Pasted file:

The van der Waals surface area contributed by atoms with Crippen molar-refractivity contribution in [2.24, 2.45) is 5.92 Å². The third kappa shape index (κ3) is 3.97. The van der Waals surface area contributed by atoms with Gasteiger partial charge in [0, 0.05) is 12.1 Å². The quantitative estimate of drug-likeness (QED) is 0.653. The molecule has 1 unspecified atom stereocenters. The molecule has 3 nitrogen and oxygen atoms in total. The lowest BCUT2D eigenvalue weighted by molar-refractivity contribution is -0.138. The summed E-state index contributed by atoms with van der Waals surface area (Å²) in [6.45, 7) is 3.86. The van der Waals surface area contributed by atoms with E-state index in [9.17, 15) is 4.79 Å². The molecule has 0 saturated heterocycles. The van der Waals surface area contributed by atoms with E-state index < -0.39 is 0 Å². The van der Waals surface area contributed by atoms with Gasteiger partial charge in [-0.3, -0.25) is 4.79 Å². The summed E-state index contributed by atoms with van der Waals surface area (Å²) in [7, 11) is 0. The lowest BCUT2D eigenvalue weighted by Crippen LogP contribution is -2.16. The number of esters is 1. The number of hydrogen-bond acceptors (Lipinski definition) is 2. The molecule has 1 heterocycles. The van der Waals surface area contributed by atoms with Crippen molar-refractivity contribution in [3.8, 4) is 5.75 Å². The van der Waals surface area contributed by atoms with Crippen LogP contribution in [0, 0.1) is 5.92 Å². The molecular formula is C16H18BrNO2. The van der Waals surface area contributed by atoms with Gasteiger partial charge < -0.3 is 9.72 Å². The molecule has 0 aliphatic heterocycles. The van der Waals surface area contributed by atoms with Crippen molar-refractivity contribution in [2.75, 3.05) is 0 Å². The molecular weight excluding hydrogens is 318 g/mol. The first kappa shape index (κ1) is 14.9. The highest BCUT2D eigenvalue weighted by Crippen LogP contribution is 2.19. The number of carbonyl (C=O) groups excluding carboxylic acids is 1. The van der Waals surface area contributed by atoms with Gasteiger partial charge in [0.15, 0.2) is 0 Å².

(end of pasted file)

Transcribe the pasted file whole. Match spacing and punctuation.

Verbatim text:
The van der Waals surface area contributed by atoms with Crippen molar-refractivity contribution in [2.24, 2.45) is 5.92 Å². The third kappa shape index (κ3) is 3.97. The van der Waals surface area contributed by atoms with Gasteiger partial charge in [0, 0.05) is 12.1 Å². The quantitative estimate of drug-likeness (QED) is 0.653. The molecule has 1 unspecified atom stereocenters. The molecule has 3 nitrogen and oxygen atoms in total. The lowest BCUT2D eigenvalue weighted by molar-refractivity contribution is -0.138. The summed E-state index contributed by atoms with van der Waals surface area (Å²) in [6.45, 7) is 3.86. The van der Waals surface area contributed by atoms with E-state index in [9.17, 15) is 4.79 Å². The molecule has 0 saturated heterocycles. The van der Waals surface area contributed by atoms with E-state index < -0.39 is 0 Å². The van der Waals surface area contributed by atoms with Gasteiger partial charge in [-0.3, -0.25) is 4.79 Å². The summed E-state index contributed by atoms with van der Waals surface area (Å²) in [7, 11) is 0. The lowest BCUT2D eigenvalue weighted by Crippen LogP contribution is -2.16. The number of esters is 1. The number of hydrogen-bond acceptors (Lipinski definition) is 2. The molecule has 1 heterocycles. The van der Waals surface area contributed by atoms with Crippen molar-refractivity contribution in [3.8, 4) is 5.75 Å². The van der Waals surface area contributed by atoms with Crippen LogP contribution in [0, 0.1) is 5.92 Å². The molecular formula is C16H18BrNO2. The van der Waals surface area contributed by atoms with Gasteiger partial charge < -0.3 is 9.72 Å². The molecule has 0 aliphatic heterocycles. The van der Waals surface area contributed by atoms with Crippen molar-refractivity contribution in [2.75, 3.05) is 0 Å². The molecular weight excluding hydrogens is 318 g/mol. The first kappa shape index (κ1) is 14.9. The highest BCUT2D eigenvalue weighted by Crippen LogP contribution is 2.19. The number of carbonyl (C=O) groups excluding carboxylic acids is 1. The van der Waals surface area contributed by atoms with Gasteiger partial charge in [0.15, 0.2) is 0 Å².